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Homework Help: Problem related to work Confused between two answers.

  1. Apr 25, 2012 #1
    1. The problem statement, all variables and given/known data

    How much work must you perform to lift a 5 kg bag from the floor to the countertop, 1 meter above the floor?

    2. The attempt at a solution

    A. You could say that any force greater than the weight of the bag would lift it up. Thus, the weight is 50 N and the force should at least 50 N and above.

    since W= F * d * cos(theta)
    W = 50 * 1 * cos0 = 50 Joules

    B. My classmates insist that this is the correct way. The net work is equal to the change in potential energy, and the total work includes: Work done by weight, and work done by the force...

    Work of weight = 50 * 1 * cos180 = -50 Joules
    deltaPotential energy = PE2 -PE1 = 50 - 0 = 50 Joules

    W(total) = W(weight) + W(force) = deltaPE
    -50 + W(force) = 50 joules ==> W(force) = 100 Joules

    Can anyone tell me which answer is the correct one? It seems to me that the second answer would be correct if you pulled the bag up suddenly and let it go and it would then stop mid-air at 1 meter. Can anyone verify this? Thanks in advance :)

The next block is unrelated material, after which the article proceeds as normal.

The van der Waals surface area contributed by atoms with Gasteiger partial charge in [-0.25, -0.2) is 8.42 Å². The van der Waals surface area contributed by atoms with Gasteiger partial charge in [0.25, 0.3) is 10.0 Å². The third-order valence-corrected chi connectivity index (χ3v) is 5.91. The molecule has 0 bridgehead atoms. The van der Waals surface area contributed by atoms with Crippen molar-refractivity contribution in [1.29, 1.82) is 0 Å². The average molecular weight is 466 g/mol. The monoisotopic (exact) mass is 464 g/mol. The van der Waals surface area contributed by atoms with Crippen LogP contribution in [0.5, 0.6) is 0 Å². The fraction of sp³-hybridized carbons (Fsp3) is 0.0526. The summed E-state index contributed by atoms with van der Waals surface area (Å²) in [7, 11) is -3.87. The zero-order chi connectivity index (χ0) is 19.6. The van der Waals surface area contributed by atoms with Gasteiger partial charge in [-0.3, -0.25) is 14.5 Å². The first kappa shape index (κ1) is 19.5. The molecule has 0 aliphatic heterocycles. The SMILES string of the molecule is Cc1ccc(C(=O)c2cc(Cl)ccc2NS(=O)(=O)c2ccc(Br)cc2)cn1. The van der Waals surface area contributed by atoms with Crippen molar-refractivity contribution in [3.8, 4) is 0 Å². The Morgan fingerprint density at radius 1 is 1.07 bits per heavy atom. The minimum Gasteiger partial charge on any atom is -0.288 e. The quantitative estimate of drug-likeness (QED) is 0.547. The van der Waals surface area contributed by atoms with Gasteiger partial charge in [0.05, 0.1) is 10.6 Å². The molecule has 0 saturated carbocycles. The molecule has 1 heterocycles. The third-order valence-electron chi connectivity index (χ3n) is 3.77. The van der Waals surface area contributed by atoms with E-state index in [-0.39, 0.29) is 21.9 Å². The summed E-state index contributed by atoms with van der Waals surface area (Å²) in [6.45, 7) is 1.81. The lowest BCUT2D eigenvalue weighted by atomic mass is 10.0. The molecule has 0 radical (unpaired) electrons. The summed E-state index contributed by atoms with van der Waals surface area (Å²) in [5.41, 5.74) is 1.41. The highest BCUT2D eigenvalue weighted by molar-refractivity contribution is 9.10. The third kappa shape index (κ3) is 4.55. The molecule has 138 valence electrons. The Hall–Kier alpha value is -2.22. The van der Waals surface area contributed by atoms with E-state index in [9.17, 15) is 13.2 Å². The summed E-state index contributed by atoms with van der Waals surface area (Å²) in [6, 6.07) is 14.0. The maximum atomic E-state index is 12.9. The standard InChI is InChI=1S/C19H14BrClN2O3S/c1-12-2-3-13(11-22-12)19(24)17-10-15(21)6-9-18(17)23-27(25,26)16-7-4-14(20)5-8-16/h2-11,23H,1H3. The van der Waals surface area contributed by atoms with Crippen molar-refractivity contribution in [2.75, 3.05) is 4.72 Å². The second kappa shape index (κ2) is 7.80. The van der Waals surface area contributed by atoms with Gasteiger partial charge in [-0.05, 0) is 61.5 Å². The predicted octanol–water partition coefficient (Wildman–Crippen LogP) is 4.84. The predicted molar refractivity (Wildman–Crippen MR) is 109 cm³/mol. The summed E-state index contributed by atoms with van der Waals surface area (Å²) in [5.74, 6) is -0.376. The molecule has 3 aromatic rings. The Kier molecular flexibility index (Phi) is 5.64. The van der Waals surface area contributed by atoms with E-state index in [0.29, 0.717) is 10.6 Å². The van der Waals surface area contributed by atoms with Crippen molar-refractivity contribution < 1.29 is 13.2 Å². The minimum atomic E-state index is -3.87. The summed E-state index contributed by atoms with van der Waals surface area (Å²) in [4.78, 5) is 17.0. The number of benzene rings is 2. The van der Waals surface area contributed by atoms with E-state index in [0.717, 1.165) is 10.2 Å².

2. jcsd
  3. Apr 25, 2012 #2


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    Gold Member

    Your answer is correct. If you are looking for total or net work, that's the change in KE (which is zero). But if you are looking for work done by you, which the question asks, that's the change in PE plus the change in KE which is 50 +0 = +50 J. If you are looking for the work done by the weight, that is the negative of the potential energy change, or -50 J.
  4. Apr 25, 2012 #3
    Thanks for the reply :D

    However I am confused as to why total work equals to the change in KE...

    I would really appreciate it if you could explain it.
  5. Apr 25, 2012 #4
    This involves a lot of formula manipulation...
    We know that W = Fd and F = ma.
    ∴ W = mad

    Solving for a from v22 = v12 + 2ad gives us
    a = (v22 - v12)/2d

    plugging that back into W = mad gives us
    W = m[(v22 - v12)/2d]d
    = [itex]\frac{1}{2}[/itex]m(v22 - v12)
    = [itex]\frac{1}{2}[/itex]mv22 - [itex]\frac{1}{2}[/itex]mv12

    Notice anything familiar? [itex]\frac{1}{2}[/itex]mv2 is our generic equation for KE.
    [itex]\frac{1}{2}[/itex]mv22 - [itex]\frac{1}{2}[/itex]mv12 gives us ΔKE.

    ∴ W = ΔKE
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